Don’t Let Fear of Failure Control You

I’ve been wracking my brain trying to think of something to write about this week, and nothing was coming to mind. I realized that the reason I’m having such a hard time coming up with a topic is that I’ve had a good week. I’ve been productive, I’ve accomplished goals, and I’m moving forward in life.

Then it hit me.

Getting things done and making major decisions, of which I’ve done a lot this week, used to terrify me. I used to be so afraid of committing to something and failing or realizing I’ve made a mistake. That fear has held me back for years. This week, though, I let go of those fears and took some major leaps forward. I bought my first car, I bought a new phone—granted, I broke my old one and had been planning to upgrade soon anyway—and I made the decision to give my cat up to a friend who’d been thinking of getting one.

I’ve been wanting to get a new car for a while. I’d been driving the same one since I got my license, and it served me well for the years I drove it, but it was small, couldn’t handle long journeys, and needed more work done than what it was worth. I researched cars that would last for years and serve my needs, and I evaluated my budget to make sure I could actually afford to do this. I had around four cars in mind and decided to test drive my top choice first. The dealership happened to have the exact model and color I wanted, and I just went for it. I couldn’t be happier with my decision, even though it’s something I have to commit to for years to come.

The decision to give up my cat was also a big one. I love him dearly, and I’ve had him since he was about four months old. I watched him grow up and saw his personality come out and evolve as he got older. Over the past several months, though, I’d been noticing changes in his behavior. He seemed less happy than he used to, he was acting out, and he never wanted to be around me unless my dog wasn’t there. I started to realize he needed to be in a home where there were no dogs and he could be the center of attention. He had a short temper with my dog, even though my dog loved him and would play with him whenever he was in a playful mood. This little guy who used to cuddle with me and follow me around started ignoring me and even attacking me when I walked past. So I started asking around to see if anyone knew someone who didn’t have other pets and wanted a young cat. My friend and coworker, who I’ve known since high school, told me she’d been thinking about getting one, and I took him over to meet her. As soon as we got to her place, I could see how much happier he was to be the only animal there. He explored and sniffed and immediately took to her. She’s been updating me on how he’s doing, and it makes me so happy to know he’s in a place better suited for him and with someone who loves him. I’m a firm believer in forever homes, so it broke my heart to have to give him up, but after making that decision, I see how it’s so much better for him, for me, for my dog, and for my friend who now has him.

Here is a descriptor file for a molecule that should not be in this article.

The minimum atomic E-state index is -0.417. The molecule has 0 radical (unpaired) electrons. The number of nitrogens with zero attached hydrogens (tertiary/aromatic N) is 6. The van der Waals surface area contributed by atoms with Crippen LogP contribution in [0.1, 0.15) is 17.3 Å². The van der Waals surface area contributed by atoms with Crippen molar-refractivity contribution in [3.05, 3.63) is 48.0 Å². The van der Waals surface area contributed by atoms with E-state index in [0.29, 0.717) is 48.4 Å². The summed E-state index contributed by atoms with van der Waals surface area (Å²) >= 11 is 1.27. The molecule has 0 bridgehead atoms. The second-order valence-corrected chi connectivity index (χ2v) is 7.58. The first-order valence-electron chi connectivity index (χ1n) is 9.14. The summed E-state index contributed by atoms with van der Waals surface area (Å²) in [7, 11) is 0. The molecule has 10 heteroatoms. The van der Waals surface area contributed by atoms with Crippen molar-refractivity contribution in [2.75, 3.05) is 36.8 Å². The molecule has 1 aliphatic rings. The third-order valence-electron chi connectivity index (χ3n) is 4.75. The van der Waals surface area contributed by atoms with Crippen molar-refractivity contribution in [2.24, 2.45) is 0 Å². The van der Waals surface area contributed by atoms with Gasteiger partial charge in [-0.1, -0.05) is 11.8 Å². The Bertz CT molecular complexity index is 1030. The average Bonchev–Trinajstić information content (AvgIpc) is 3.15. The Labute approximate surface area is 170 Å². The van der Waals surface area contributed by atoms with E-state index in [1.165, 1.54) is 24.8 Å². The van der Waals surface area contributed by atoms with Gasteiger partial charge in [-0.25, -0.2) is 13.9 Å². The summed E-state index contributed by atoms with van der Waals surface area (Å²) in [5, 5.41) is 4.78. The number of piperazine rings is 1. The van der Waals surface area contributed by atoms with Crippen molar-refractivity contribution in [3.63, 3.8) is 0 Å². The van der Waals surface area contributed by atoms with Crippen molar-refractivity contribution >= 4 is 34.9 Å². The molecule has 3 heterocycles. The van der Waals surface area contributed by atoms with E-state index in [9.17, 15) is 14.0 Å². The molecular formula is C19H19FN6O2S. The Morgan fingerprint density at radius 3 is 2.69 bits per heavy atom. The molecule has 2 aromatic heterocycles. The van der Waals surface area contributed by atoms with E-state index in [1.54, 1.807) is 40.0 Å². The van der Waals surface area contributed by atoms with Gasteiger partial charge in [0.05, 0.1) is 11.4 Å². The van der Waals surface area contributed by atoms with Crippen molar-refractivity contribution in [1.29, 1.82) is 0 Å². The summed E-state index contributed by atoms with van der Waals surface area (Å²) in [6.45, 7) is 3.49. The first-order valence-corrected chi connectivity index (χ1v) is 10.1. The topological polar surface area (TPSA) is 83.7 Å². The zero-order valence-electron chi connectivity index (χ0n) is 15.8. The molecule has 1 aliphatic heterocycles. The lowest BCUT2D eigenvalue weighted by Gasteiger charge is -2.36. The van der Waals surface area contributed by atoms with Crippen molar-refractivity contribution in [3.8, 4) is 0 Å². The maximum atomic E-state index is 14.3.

Making major life decisions like these can be difficult, especially when they all happen at once. I debated giving my cat away for months, and I’ve been dreaming about getting a new car for years. I was so afraid of committing to either because I didn’t want to make a mistake.

Living in constant fear of failure or mistakes keeps you from pursuing what you want and what will make you happy in life. I had to trust myself to take the leaps forward that I made this week, but ultimately, I know I’m doing what’s best for me. Some major decisions like these are easier than others, some are heart-wrenchingly difficult. We have to commit to them, though, and stop letting our fear of failure control us.

As always, stay healthy and stay safe.


Kayla W.